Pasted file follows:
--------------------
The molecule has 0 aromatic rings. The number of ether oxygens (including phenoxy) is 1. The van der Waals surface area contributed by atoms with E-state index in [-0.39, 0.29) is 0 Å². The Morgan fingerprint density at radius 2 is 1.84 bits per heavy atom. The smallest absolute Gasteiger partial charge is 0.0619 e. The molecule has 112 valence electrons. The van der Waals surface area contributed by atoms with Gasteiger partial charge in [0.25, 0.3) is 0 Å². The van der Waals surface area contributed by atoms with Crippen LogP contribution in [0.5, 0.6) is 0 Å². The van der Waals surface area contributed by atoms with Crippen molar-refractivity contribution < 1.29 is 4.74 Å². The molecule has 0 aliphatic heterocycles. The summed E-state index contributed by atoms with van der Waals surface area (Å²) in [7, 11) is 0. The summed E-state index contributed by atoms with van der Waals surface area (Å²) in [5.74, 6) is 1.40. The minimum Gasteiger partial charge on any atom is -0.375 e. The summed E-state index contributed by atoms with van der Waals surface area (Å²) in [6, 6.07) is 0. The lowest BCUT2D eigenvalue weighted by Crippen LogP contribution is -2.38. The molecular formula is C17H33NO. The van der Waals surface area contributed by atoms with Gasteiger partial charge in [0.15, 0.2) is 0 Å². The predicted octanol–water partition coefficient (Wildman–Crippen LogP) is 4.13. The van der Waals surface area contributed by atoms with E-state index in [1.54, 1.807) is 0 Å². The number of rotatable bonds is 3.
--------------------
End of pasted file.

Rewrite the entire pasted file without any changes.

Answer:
The molecule has 0 aromatic rings. The number of ether oxygens (including phenoxy) is 1. The van der Waals surface area contributed by atoms with E-state index in [-0.39, 0.29) is 0 Å². The Morgan fingerprint density at radius 2 is 1.84 bits per heavy atom. The smallest absolute Gasteiger partial charge is 0.0619 e. The molecule has 112 valence electrons. The van der Waals surface area contributed by atoms with Gasteiger partial charge in [0.25, 0.3) is 0 Å². The van der Waals surface area contributed by atoms with Crippen LogP contribution in [0.5, 0.6) is 0 Å². The van der Waals surface area contributed by atoms with Crippen molar-refractivity contribution < 1.29 is 4.74 Å². The molecule has 0 aliphatic heterocycles. The summed E-state index contributed by atoms with van der Waals surface area (Å²) in [7, 11) is 0. The summed E-state index contributed by atoms with van der Waals surface area (Å²) in [5.74, 6) is 1.40. The minimum Gasteiger partial charge on any atom is -0.375 e. The summed E-state index contributed by atoms with van der Waals surface area (Å²) in [6, 6.07) is 0. The lowest BCUT2D eigenvalue weighted by Crippen LogP contribution is -2.38. The molecular formula is C17H33NO. The van der Waals surface area contributed by atoms with Gasteiger partial charge in [0.15, 0.2) is 0 Å². The predicted octanol–water partition coefficient (Wildman–Crippen LogP) is 4.13. The van der Waals surface area contributed by atoms with E-state index in [1.54, 1.807) is 0 Å². The number of rotatable bonds is 3.